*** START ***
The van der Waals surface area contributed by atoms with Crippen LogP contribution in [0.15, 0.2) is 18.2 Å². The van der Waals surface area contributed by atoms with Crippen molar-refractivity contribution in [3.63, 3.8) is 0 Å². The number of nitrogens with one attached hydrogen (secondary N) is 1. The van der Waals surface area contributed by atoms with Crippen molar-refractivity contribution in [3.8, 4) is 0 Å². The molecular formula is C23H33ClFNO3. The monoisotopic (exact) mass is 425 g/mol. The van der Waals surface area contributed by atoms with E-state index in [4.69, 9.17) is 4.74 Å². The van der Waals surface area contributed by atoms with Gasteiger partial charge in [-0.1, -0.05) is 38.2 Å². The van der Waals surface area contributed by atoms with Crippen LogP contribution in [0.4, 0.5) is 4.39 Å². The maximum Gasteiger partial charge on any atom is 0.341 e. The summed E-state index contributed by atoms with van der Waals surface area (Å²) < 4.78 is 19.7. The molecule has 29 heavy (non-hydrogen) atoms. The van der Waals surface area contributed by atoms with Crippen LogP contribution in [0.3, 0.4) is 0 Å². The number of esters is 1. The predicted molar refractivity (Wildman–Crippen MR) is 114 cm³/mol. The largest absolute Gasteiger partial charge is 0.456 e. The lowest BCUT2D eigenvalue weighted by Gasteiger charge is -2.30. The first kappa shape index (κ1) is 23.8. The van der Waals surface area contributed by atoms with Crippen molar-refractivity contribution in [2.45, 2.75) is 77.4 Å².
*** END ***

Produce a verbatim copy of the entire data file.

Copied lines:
The van der Waals surface area contributed by atoms with Crippen LogP contribution in [0.15, 0.2) is 18.2 Å². The van der Waals surface area contributed by atoms with Crippen molar-refractivity contribution in [3.63, 3.8) is 0 Å². The number of nitrogens with one attached hydrogen (secondary N) is 1. The van der Waals surface area contributed by atoms with Crippen molar-refractivity contribution in [3.8, 4) is 0 Å². The molecular formula is C23H33ClFNO3. The monoisotopic (exact) mass is 425 g/mol. The van der Waals surface area contributed by atoms with E-state index in [4.69, 9.17) is 4.74 Å². The van der Waals surface area contributed by atoms with Gasteiger partial charge in [-0.1, -0.05) is 38.2 Å². The van der Waals surface area contributed by atoms with Crippen LogP contribution in [0.4, 0.5) is 4.39 Å². The maximum Gasteiger partial charge on any atom is 0.341 e. The summed E-state index contributed by atoms with van der Waals surface area (Å²) < 4.78 is 19.7. The molecule has 29 heavy (non-hydrogen) atoms. The van der Waals surface area contributed by atoms with Crippen LogP contribution in [0.3, 0.4) is 0 Å². The number of esters is 1. The predicted molar refractivity (Wildman–Crippen MR) is 114 cm³/mol. The largest absolute Gasteiger partial charge is 0.456 e. The lowest BCUT2D eigenvalue weighted by Gasteiger charge is -2.30. The first kappa shape index (κ1) is 23.8. The van der Waals surface area contributed by atoms with Crippen molar-refractivity contribution in [2.45, 2.75) is 77.4 Å².